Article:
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Title:

Cross-Disciplinary Theory in Construction of a World-Historical Archive

Authors:
Patrick Manning, Sanjana Ravi
Date posted:
June 01, 2013
Publication type:
Article
Publication:

Journal of World-Historical Information 2013;1(1)

Publisher:
University Library System of the University of Pittsburgh
DOI:
10.5195/jwhi.2013.3
See also:
Introduction:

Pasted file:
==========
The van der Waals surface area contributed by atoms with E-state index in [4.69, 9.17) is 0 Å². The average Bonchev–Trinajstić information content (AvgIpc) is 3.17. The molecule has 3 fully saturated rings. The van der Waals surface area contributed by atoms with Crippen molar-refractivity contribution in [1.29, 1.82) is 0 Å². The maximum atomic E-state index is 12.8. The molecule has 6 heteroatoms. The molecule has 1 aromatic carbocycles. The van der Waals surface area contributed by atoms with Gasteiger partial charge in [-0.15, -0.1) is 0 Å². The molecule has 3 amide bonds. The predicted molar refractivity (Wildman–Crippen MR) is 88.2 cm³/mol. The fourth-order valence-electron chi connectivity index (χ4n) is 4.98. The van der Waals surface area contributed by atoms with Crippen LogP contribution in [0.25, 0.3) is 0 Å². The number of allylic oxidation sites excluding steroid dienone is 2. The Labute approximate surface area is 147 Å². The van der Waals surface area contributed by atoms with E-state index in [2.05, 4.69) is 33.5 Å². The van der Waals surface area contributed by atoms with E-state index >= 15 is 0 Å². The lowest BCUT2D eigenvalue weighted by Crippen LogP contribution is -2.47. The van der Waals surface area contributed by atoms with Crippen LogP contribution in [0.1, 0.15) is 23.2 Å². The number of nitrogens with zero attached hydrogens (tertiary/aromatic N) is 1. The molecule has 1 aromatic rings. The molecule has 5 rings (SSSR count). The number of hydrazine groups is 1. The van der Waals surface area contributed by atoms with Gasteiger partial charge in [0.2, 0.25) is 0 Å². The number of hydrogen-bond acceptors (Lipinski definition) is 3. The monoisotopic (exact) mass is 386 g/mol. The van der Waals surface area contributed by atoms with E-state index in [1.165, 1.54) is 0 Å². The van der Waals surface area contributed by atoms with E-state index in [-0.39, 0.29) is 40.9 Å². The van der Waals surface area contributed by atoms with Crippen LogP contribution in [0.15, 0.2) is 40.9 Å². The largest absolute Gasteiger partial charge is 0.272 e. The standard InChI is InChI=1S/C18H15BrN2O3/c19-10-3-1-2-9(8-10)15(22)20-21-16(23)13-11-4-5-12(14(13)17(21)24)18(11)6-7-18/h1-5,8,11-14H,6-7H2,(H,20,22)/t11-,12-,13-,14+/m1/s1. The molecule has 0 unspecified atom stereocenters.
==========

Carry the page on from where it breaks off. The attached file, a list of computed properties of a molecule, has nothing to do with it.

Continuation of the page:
This is an eclectic overview of social-science theory and its interdisciplinary connections, with a practical objective: to clear the ground for constructing a large-scale historical data resource that ranges across social-science data with links to natural-science data in health and climate. The hope of finding empirical patterns at the global level—and of finding empirical linkages among various sorts of human experience over time—requires that analysts spell out theoretical linkages among social sciences. If we can’t link social sciences explicitly into a larger web of theory about human behavior, we are left with a positivistic segregation of economy from society and culture as the best we can do in analysis. Such an approach, which still survives in parts of the academy, runs counter to the widespread intuitive sense that we live in a highly connected and interactive society. Our limited ability to express this connectedness in theoretical terms means that, in describing a past that precedes our contemporary intuition, we have only the analytical tools of segregated disciplines. World historians have been writing narratives that suggest a global interweaving of complex historical dynamics, but they have made little progress in formalizing their interpretations.1 For lack of clear statements on past links among the domains of economics, society, and politics, we underestimate the degree of past connectedness in human affairs. As a result, our comparisons of past and present overestimate the rate of change in social interaction. In turn, such miscalculation of current rates of globalization exaggerates and misdirects our ability to intervene with policy to address current crises and to project future changes. Fortunately, there have been some advances in exploring interdisciplinary connections in the social sciences. These advances have been achieved particularly at macro levels, for instance in historical world-systems analysis and in studies of contemporary globalization. In addition, many more cross-disciplinary insights have doubtless been developed but remain below the radar for lack of a sufficiently robust overall discourse on unifying the social sciences.2

 

 

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